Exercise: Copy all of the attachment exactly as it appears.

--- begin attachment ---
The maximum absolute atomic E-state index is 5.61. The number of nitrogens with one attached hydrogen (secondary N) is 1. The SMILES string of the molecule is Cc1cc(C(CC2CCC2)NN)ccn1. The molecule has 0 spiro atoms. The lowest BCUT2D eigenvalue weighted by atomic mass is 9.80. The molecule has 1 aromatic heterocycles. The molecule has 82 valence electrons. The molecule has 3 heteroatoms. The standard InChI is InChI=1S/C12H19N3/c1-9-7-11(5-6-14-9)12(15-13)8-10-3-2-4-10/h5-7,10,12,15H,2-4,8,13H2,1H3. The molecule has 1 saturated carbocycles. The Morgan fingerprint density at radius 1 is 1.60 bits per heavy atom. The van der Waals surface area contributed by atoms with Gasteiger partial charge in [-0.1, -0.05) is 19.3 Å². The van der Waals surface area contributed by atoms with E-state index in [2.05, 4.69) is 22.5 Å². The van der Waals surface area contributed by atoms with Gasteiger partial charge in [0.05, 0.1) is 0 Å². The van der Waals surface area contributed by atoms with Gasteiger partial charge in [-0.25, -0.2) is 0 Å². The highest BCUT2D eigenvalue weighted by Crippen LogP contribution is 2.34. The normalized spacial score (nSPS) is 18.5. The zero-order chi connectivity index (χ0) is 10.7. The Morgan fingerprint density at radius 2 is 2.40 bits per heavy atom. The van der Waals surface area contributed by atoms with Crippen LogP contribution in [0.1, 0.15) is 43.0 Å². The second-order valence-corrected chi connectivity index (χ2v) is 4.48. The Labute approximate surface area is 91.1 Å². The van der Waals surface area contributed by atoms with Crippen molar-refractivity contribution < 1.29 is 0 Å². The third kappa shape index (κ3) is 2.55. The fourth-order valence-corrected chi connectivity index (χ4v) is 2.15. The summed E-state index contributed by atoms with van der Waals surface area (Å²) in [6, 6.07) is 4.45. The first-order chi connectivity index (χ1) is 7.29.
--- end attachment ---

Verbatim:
The maximum absolute atomic E-state index is 5.61. The number of nitrogens with one attached hydrogen (secondary N) is 1. The SMILES string of the molecule is Cc1cc(C(CC2CCC2)NN)ccn1. The molecule has 0 spiro atoms. The lowest BCUT2D eigenvalue weighted by atomic mass is 9.80. The molecule has 1 aromatic heterocycles. The molecule has 82 valence electrons. The molecule has 3 heteroatoms. The standard InChI is InChI=1S/C12H19N3/c1-9-7-11(5-6-14-9)12(15-13)8-10-3-2-4-10/h5-7,10,12,15H,2-4,8,13H2,1H3. The molecule has 1 saturated carbocycles. The Morgan fingerprint density at radius 1 is 1.60 bits per heavy atom. The van der Waals surface area contributed by atoms with Gasteiger partial charge in [-0.1, -0.05) is 19.3 Å². The van der Waals surface area contributed by atoms with E-state index in [2.05, 4.69) is 22.5 Å². The van der Waals surface area contributed by atoms with Gasteiger partial charge in [0.05, 0.1) is 0 Å². The van der Waals surface area contributed by atoms with Gasteiger partial charge in [-0.25, -0.2) is 0 Å². The highest BCUT2D eigenvalue weighted by Crippen LogP contribution is 2.34. The normalized spacial score (nSPS) is 18.5. The zero-order chi connectivity index (χ0) is 10.7. The Morgan fingerprint density at radius 2 is 2.40 bits per heavy atom. The van der Waals surface area contributed by atoms with Crippen LogP contribution in [0.1, 0.15) is 43.0 Å². The second-order valence-corrected chi connectivity index (χ2v) is 4.48. The Labute approximate surface area is 91.1 Å². The van der Waals surface area contributed by atoms with Crippen molar-refractivity contribution < 1.29 is 0 Å². The third kappa shape index (κ3) is 2.55. The fourth-order valence-corrected chi connectivity index (χ4v) is 2.15. The summed E-state index contributed by atoms with van der Waals surface area (Å²) in [6, 6.07) is 4.45. The first-order chi connectivity index (χ1) is 7.29.